• Assessments are the estimate of a property's market value as of July 1, 2020 and physical condition as of October 31, 2020. This common valuation date ensures there is an equitable property assessment base for property taxation.
  • Changes in property assessments reflect movement in the local real estate market and can vary greatly from property to property. When estimating a property's market value, BC Assessment's professional appraisers analyze current sales in the area, as well as considering other characteristics such as size, age, quality, condition, view and location.
  • Real estate sales determine a property's value which is reported annually by BC Assessment.  Local governments and other taxing authorities are responsible for property taxation and, after determining their own budget needs this spring, will calculate property tax rates based on the assessment roll for their jurisdiction.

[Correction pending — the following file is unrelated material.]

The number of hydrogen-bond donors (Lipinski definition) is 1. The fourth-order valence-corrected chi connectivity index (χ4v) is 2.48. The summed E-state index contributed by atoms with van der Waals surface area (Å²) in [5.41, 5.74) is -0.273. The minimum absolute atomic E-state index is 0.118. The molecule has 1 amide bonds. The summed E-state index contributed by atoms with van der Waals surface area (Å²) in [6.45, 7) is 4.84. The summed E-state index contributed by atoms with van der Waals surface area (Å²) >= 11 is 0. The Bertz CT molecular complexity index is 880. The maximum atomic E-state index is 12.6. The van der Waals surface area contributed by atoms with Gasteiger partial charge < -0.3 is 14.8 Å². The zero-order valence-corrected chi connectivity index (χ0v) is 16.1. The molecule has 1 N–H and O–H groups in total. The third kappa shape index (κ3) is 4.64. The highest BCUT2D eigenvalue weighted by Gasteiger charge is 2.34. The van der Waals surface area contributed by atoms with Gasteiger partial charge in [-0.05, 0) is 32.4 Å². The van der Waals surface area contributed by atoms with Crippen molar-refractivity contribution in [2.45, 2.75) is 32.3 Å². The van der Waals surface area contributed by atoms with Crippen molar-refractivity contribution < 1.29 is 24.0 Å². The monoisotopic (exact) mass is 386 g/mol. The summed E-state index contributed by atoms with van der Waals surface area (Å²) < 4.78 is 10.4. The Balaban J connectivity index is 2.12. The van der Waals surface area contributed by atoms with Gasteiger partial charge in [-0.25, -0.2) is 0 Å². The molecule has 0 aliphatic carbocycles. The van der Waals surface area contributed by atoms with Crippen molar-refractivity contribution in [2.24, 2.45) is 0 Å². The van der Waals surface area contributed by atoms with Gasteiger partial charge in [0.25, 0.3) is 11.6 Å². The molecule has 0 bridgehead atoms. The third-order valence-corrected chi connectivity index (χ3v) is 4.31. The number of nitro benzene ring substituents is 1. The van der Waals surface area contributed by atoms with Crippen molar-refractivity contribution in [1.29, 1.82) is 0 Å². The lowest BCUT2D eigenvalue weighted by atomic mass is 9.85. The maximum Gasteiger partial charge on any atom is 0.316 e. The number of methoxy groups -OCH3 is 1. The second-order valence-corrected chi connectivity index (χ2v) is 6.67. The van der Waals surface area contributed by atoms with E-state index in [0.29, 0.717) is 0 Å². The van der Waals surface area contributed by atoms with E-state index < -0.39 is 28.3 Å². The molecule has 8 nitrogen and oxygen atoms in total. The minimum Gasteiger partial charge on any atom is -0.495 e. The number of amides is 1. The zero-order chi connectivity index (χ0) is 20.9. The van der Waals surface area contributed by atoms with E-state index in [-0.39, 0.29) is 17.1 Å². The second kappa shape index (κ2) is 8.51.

• BC Assessment's assessment roll provides the foundation for local and provincial taxing authorities to raise billions of dollars in property taxes each year. This revenue funds the many community services provided by local governments around the province as well as the K-12 education system.
  • BC Assessment's website provides a listing of property assessments and sales to help property owners understand their property's market value and provide comparable sales information. Go to bcassessment.ca and use "Find your property assessment".  For more information on the 2021 Assessment Roll and regional and province-wide real estate market trends including lists of the province's top valued residential properties, please visit bcassessment.ca and click on the "Property Information & Trends" link.